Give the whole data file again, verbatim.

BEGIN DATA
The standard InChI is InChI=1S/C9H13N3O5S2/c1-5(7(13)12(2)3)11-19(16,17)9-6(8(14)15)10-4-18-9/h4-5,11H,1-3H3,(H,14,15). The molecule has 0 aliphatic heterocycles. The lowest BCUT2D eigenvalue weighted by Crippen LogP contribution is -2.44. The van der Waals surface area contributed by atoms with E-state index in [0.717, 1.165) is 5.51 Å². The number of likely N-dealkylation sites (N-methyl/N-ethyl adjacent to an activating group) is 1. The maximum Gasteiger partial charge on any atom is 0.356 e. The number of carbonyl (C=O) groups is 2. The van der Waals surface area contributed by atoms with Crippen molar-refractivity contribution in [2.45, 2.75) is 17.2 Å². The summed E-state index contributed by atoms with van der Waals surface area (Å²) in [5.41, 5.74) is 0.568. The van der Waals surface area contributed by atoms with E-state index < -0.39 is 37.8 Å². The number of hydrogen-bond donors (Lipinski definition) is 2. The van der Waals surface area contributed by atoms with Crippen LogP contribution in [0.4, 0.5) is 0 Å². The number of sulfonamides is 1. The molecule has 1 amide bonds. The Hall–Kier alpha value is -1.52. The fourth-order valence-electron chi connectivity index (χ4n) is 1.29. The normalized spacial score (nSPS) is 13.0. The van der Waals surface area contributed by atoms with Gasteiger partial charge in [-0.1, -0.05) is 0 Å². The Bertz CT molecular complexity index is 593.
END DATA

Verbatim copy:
The standard InChI is InChI=1S/C9H13N3O5S2/c1-5(7(13)12(2)3)11-19(16,17)9-6(8(14)15)10-4-18-9/h4-5,11H,1-3H3,(H,14,15). The molecule has 0 aliphatic heterocycles. The lowest BCUT2D eigenvalue weighted by Crippen LogP contribution is -2.44. The van der Waals surface area contributed by atoms with E-state index in [0.717, 1.165) is 5.51 Å². The number of likely N-dealkylation sites (N-methyl/N-ethyl adjacent to an activating group) is 1. The maximum Gasteiger partial charge on any atom is 0.356 e. The number of carbonyl (C=O) groups is 2. The van der Waals surface area contributed by atoms with Crippen molar-refractivity contribution in [2.45, 2.75) is 17.2 Å². The summed E-state index contributed by atoms with van der Waals surface area (Å²) in [5.41, 5.74) is 0.568. The van der Waals surface area contributed by atoms with E-state index < -0.39 is 37.8 Å². The number of hydrogen-bond donors (Lipinski definition) is 2. The van der Waals surface area contributed by atoms with Crippen LogP contribution in [0.4, 0.5) is 0 Å². The number of sulfonamides is 1. The molecule has 1 amide bonds. The Hall–Kier alpha value is -1.52. The fourth-order valence-electron chi connectivity index (χ4n) is 1.29. The normalized spacial score (nSPS) is 13.0. The van der Waals surface area contributed by atoms with Gasteiger partial charge in [-0.1, -0.05) is 0 Å². The Bertz CT molecular complexity index is 593.